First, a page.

Back in high school, there were two black students who stand out in my memory. One was male, and seemed like a fun guy to hang around, though he wasn’t in my circle of friends. The other was female, one of the brightest minds I had known to that time, and a damn good writer, too. I also had a crush on her, but never pursued it. That had nothing to do with the color of her skin. It had everything to do with being a teenager and not really understanding how relationships work or how to form them.
As I mentioned, from my perspective these two were always treated with respect and well-liked by the rest of the students. During the last month of my senior year, a group of us were outside sitting on the hill between the high school and elementary school and the discussion drifted to the male black student. I don’t recall the details or who said it, but like it was yesterday, I remember the words. “I don’t want anything to do with that nigger*.”
While I don’t remember who said it, but I do remember my opinion of that person going from somebody I respected to somebody I wanted no interaction with. It was heartbreaking because it shattered the illusion I had been under for nearly 18 years–that racism was something from the history books.
After that day, I started to see it all around me–My name is Tommy, and I became aware this year**. It is an ugly thing, as is the abhorrent attitude toward women I see all around me surrounding both this SFWA situation and life in general.
I am disappointed with my fellow Americans. I am disappointed in the woman in her mid-twenties who told me she believes women shouldn’t work but instead should stay home in the kitchen and be protected by her man. Yes ladies, indeed these women still exist, the anti-feminists.
I am disappointed with a former professor of mine who told the female student who ultimately earned a PhD in physics that he believes women have no place in the sciences, but he can’t fail her for that.
I am disappointed in youth sports league directors who disqualify a boys team because there is a girl on the team, and usually it’s a girl good enough to take the starting job away from any boy.
I am disappointed that Augusta remained a white male only club in practice, if not in rule of law, well into the 21st century.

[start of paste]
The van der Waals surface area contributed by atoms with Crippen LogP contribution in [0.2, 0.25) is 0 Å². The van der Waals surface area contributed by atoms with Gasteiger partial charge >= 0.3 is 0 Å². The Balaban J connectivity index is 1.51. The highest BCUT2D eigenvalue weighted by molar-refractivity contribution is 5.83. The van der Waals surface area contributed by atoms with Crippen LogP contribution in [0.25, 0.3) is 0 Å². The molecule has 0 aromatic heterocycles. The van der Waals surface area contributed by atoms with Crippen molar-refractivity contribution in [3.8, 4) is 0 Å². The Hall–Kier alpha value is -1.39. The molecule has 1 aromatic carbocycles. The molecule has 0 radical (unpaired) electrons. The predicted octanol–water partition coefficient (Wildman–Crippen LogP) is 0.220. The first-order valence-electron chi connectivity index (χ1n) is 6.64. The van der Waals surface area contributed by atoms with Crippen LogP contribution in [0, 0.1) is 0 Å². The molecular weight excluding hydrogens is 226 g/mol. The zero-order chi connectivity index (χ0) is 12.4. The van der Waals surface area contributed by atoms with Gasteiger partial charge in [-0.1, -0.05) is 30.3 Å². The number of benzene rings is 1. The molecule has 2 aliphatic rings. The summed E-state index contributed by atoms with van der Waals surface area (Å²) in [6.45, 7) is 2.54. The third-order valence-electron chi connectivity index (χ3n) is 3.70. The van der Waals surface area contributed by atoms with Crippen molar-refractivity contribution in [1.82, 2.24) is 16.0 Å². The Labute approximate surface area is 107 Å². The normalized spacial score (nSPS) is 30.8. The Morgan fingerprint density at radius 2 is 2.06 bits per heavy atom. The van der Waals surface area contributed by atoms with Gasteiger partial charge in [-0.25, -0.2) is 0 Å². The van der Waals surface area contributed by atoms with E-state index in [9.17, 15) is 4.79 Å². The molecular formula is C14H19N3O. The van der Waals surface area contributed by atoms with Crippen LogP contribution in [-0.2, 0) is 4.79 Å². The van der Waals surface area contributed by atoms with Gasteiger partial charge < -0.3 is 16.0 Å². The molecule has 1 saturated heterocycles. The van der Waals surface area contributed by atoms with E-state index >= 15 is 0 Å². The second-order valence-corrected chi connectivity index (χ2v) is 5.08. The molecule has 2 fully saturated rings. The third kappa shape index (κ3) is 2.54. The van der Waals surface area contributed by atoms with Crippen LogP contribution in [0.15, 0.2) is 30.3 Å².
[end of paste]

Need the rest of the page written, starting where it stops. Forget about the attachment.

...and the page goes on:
I am disappointed that a co-worker didn’t like a fellow engineer for having the audacity to display his love for his homeland of Palestine.
I am disappointed that the Catholic Church, under the governance of the great John Paul II, in America raped little boys and covered it up.
I am disappointed that the color of somebody’s skin is a factor in whether a job is awarded.
I am disappointed that a woman with my same experience, education, and skill set who does the same job I do will be paid less because she is a woman.
I am disappointed that a white man can be astonished I like women who are not white. (I also like women who are white. I like women in general.)
I am disappointed that capable people still have to hide who they really are.
I am disappointed that lining a few fat cat pockets is more important than the stability of the largest economy in the world.
I am disappointed that my people are willing to trade freedom won with blood of our ancestors for a little security.
I’m disappointed in the woman working at the social security office who intended to change my child’s race on the ssn application because of the color of her father’s skin.
I am disappointed that corporate profits justify selling death bombs in the form of unhealthy food, and prices make it so only the wealthy can eat healthy.
I’m disappointed that good health insurance is reserved for people working for major corporations.
But mostly, I am disappointed at all the Americans I see and meet who don’t care about anyone but themselves.
Come on, America. You are better than this.
Happy Independence Day.
*This is just a word, and words by themselves do not harm. It is the intent behind a word that causes damage. My intent is to illuminate, whereas the incident I remember…
** With apologies to The Who.